Slovakia plans to increase its military budget to the NATO target of two percent of gross domestic product by 2024, according to an official document released Thursday.
The NATO and EU member state of 5.4 million people currently allocates 1.16 percent of its GDP to defence.
Slovakia "expects to increase the budget of the defence ministry to 1.6 percent of GDP in 2020 and 2.0 percent of GDP in 2024," the document said.
Defence Minister Peter Gajdos told reporters that reaching 2.0 percent would enable the country to "realise our commitment from the NATO summits."
So far only five NATO members have met the 2.0 percent benchmark set by the Western defence alliance in 2014: Britain, Estonia, Greece, Poland and the United States.
Romania is set to join them this year, and Latvia and Lithuania in 2018, according to NATO chief Jens Stoltenberg.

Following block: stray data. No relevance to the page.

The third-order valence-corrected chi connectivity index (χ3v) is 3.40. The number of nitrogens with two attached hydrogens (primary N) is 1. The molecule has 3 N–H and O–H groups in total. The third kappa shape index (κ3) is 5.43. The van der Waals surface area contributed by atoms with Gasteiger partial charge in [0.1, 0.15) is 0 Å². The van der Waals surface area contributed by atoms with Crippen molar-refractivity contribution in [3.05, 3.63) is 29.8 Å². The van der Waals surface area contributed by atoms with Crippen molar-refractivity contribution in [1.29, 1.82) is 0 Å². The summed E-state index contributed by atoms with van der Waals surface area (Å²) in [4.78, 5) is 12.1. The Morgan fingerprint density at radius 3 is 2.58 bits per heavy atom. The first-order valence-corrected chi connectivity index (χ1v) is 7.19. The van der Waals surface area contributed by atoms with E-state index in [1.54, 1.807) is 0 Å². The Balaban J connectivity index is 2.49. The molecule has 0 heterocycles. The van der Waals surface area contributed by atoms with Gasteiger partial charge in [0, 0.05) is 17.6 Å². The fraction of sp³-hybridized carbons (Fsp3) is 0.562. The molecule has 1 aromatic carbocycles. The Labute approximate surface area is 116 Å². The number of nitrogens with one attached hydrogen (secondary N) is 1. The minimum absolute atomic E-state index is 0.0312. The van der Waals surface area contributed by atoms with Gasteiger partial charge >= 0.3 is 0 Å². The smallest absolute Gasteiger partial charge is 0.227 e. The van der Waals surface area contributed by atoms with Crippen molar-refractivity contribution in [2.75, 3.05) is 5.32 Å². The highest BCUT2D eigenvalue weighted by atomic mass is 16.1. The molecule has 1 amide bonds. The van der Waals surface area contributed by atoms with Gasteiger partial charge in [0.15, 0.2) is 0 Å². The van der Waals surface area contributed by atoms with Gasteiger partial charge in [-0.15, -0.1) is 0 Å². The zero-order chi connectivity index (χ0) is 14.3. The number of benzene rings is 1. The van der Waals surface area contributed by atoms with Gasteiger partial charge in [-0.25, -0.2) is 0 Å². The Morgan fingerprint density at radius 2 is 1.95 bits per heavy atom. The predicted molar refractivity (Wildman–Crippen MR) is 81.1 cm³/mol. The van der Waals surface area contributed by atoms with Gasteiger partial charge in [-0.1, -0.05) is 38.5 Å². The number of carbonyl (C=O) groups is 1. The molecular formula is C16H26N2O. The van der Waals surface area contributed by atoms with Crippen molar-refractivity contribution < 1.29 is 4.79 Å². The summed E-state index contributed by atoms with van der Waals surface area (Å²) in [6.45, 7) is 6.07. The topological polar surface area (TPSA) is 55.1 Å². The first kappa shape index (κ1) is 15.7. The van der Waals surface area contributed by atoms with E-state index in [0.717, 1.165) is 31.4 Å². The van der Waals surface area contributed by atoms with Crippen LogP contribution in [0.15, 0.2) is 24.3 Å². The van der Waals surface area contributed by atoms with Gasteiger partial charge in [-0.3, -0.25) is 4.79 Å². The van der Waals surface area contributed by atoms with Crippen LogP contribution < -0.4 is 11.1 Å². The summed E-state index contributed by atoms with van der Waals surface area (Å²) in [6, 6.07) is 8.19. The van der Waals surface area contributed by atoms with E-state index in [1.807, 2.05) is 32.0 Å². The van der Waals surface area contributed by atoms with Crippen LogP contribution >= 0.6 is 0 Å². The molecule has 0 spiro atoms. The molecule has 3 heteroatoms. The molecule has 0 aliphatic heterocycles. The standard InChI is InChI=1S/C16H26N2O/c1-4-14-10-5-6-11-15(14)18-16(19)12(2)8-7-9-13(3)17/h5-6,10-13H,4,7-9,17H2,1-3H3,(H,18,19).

US President Donald Trump has laid on the pressure for other European NATO allies to hike their defence budgets, saying they do not pay enough for their security.
Slovakia's long-term defence plan, which Gajdos presented on Thursday, puts emphasis on the replacement and modernisation of its main types of military equipment and technology.
The document says it expects defence investments for the years 2018 to 2030 to amount to 29.9 billion euros ($35.7 billion).
But it acknowledges a lack of finances for the development of the armed forces: "The long-term shortage of resources has led to a gradual decline in the defence capacity of the Slovak Republic."